Examples: teach how to identify possible skin cancer lesion; provide pamphlets on type of condoms that work best and how to use them; promote physical activity guide

#9 Assist with setting quantifiable, realistic, graduated and moderately difficult goals.

Example: start by walking slowly ten minutes per day and work up to vigorous walking 30 minutes per day; reduce smoking before quitting

#10 Identify/provide role models to emulate.

Examples: newspaper article on prominent community member who made big lifestyle changes (in healthy ways); campaign with young movie stars talking about how they avoided drugs.

#11 Provide suggestions/teach how to find own solutions for barriers.

Examples: cut up a big bowl of carrots to eat when others will be eating chips; change morning routine to avoid wanting to smoke

#12 Teach how to critically and realistically assess past failures/current relapse so that lessons can be learned and progress continues rather than stops.

D. CONDITION FOR BEHAVIOURAL CHANGE: The person believes the advantages (benefits, anticipated positive outcomes) of performing the behaviour outweigh the disadvantages (costs, anticipated negative outcomes).

EXPLANATION: Benefits/costs can be tangible (e.g. increased endurance, financial savings, weight gain, medication side effects, etc.) or psychological (e.g. anxiety, discomfort, sense of approval, etc.).



#13 Increase benefits through incentives, assistance.

Examples: exercise or quit smoking challenge with prizes (e.g. anti-Smoking Rap Song Writing Contest)

#14 Emphasize positive and downplay negative consequences of recommended behaviour.

Examples: Convince that minor side effects of medication are worth the positive health outcomes


#15 Assure visibility of positive results of people who have adopted recommended behaviour.

Examples: media campaign; support group discussion/presentations

E. CONDITION FOR BEHAVIOURAL CHANGE: The person perceives more social pressure to perform the behaviour than to not to perform the behaviour.

EXPLANATION: The person/audience perceives that people who matter to them (friends, family members, community/social network opinion leaders, celebrities, physicians, etc.) support/encourage the recommended behaviour (e.g. As long as a young girl believes that the norm among her friend is striving for a dark tan, she is not likely to use sunscreen. As long as a person believes that they will be rejected if they suggest condom use, they are not likely to engage in the behaviour)


#16 Determine who is important to person/audience and either increase their support for behaviour or increase audience perception that the people important to them support the behaviour.

Examples: leaders who have already adopted recommended behaviour; Provide statistics on percentage of people (like themselves) who have already adopted recommended behaviour; Run a campaign promoting behaviour using spokespeople like the audience themselves or spokespeople who the audience admires/looks up to/emulates PractitionerNet

F. CONDITION FOR BEHAVIOURAL CHANGE: The person perceives that the behaviour is consistent with their self-image and does not violate their personal standards.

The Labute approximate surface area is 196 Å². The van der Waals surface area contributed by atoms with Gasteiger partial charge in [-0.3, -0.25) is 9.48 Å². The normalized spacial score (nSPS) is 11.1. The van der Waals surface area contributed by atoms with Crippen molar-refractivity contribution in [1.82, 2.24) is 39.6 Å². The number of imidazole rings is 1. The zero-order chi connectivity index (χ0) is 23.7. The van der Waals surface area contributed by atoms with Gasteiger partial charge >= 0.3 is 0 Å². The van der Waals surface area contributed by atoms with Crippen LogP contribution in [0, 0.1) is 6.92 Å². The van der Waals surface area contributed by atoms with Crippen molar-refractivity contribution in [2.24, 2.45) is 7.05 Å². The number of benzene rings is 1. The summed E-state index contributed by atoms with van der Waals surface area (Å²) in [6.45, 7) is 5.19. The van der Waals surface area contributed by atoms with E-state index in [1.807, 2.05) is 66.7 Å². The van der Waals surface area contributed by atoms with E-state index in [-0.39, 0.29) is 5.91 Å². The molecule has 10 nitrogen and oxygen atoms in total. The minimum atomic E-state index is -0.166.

EXPLANATION: The problem and the recommended solution/behaviour must be relevant and appropriate to culture, lifestyle, beliefs, etc.



#17 Tailor idea/program/behaviour for the intended audience's values, norms, or situations.

Examples: teach low-fat cooking in culturally relevant ways; ensure that media campaigns show people who look and act like the intended audience; acknowledge unique schedules and lifestyles such as shiftwork

#18 Set goals within context of audience's pre-existing goals.

Examples: if a person does not want to quit smoking because they are frightened of gaining weight, emphasize how quitting will improve ones appearance in many other ways (plus weight gain is unlikely to remain)

G. CONDITION FOR BEHAVIOURAL CHANGE: The person's emotional reaction to performing behaviour is more positive than negative.

EXPLANATION: A person's emotional reaction will be affected by how they are rewarded for their behaviour. Rewards can be tangible or psychological and can be provided by others, or by self. It is important that rewards are meaningful, so person/audience should participate in choosing appropriate rewards when feasible.


#19 Set up systems of reinforcement tailored to intended audience.

Examples: decide how a person will reward themselves when they achieve a goal; establish support groups; provide information for significant others on how to be supportive; provide feedback and praise; provide incentives such as token rewards, refundable deposits (return when goal reached); publicize (article, photo, award) success

H. CONDITION FOR BEHAVIOURAL CHANGE: The person believes (has confidence) they can execute the behaviour under a number of different circumstances (i.e. the person has the perceived self-efficacy to execute the behaviour).

EXPLANATION: Person/audience has confidence in their ability to take action and persist in action through difficulties and barriers including relapse. For example, a person must have strength of confidence in themselves to state their wishes to use a condom clearly before or during an intimate encounter.

STRATEGIES: # 8, #9, #11, #12, #19


(1) Fishbein, M., Bandura, A., Triandis, H.C., Kaufer, F.H. & Becker, M.H. (1991). Factors influencing behaviour and behaviour change. Final report prepared for NIMH theorists workshop, Washington, D.C.